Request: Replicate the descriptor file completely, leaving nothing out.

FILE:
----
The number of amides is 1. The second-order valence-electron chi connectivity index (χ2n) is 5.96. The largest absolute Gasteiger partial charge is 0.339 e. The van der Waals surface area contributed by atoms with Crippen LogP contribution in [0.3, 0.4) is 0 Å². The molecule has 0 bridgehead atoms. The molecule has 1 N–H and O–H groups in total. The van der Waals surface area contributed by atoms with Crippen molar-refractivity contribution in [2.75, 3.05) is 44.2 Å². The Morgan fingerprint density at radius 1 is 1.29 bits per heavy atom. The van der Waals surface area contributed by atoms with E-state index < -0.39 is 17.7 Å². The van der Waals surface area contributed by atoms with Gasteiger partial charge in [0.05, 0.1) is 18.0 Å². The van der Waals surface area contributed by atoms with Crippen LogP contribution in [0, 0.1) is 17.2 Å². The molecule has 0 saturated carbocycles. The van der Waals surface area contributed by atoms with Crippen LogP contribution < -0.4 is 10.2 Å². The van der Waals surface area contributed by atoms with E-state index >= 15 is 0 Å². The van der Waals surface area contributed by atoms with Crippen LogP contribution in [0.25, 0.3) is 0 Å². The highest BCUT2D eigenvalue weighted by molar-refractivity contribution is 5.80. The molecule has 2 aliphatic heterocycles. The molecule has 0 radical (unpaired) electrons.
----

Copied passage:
The number of amides is 1. The second-order valence-electron chi connectivity index (χ2n) is 5.96. The largest absolute Gasteiger partial charge is 0.339 e. The van der Waals surface area contributed by atoms with Crippen LogP contribution in [0.3, 0.4) is 0 Å². The molecule has 0 bridgehead atoms. The molecule has 1 N–H and O–H groups in total. The van der Waals surface area contributed by atoms with Crippen molar-refractivity contribution in [2.75, 3.05) is 44.2 Å². The Morgan fingerprint density at radius 1 is 1.29 bits per heavy atom. The van der Waals surface area contributed by atoms with E-state index < -0.39 is 17.7 Å². The van der Waals surface area contributed by atoms with Gasteiger partial charge in [0.05, 0.1) is 18.0 Å². The van der Waals surface area contributed by atoms with Crippen LogP contribution in [0, 0.1) is 17.2 Å². The molecule has 0 saturated carbocycles. The van der Waals surface area contributed by atoms with Crippen LogP contribution < -0.4 is 10.2 Å². The van der Waals surface area contributed by atoms with E-state index >= 15 is 0 Å². The van der Waals surface area contributed by atoms with Crippen LogP contribution in [0.25, 0.3) is 0 Å². The highest BCUT2D eigenvalue weighted by molar-refractivity contribution is 5.80. The molecule has 2 aliphatic heterocycles. The molecule has 0 radical (unpaired) electrons.